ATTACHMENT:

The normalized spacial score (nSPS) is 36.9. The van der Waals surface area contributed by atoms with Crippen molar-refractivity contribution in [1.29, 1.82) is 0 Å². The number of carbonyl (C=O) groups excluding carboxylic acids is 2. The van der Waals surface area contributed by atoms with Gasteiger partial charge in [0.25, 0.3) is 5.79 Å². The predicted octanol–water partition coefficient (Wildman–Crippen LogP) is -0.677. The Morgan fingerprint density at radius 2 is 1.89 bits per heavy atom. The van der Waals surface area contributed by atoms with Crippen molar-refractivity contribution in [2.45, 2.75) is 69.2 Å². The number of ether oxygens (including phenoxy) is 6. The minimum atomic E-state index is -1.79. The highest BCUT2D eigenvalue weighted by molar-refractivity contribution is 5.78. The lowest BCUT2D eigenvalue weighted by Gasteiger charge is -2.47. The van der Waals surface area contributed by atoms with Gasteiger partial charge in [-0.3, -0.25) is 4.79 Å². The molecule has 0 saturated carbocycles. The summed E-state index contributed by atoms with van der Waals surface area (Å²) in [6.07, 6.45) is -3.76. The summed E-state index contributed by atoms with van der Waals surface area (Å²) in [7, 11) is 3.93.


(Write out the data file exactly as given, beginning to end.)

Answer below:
The normalized spacial score (nSPS) is 36.9. The van der Waals surface area contributed by atoms with Crippen molar-refractivity contribution in [1.29, 1.82) is 0 Å². The number of carbonyl (C=O) groups excluding carboxylic acids is 2. The van der Waals surface area contributed by atoms with Gasteiger partial charge in [0.25, 0.3) is 5.79 Å². The predicted octanol–water partition coefficient (Wildman–Crippen LogP) is -0.677. The Morgan fingerprint density at radius 2 is 1.89 bits per heavy atom. The van der Waals surface area contributed by atoms with Crippen molar-refractivity contribution in [2.45, 2.75) is 69.2 Å². The number of ether oxygens (including phenoxy) is 6. The minimum atomic E-state index is -1.79. The highest BCUT2D eigenvalue weighted by molar-refractivity contribution is 5.78. The lowest BCUT2D eigenvalue weighted by Gasteiger charge is -2.47. The van der Waals surface area contributed by atoms with Gasteiger partial charge in [-0.3, -0.25) is 4.79 Å². The molecule has 0 saturated carbocycles. The summed E-state index contributed by atoms with van der Waals surface area (Å²) in [6.07, 6.45) is -3.76. The summed E-state index contributed by atoms with van der Waals surface area (Å²) in [7, 11) is 3.93.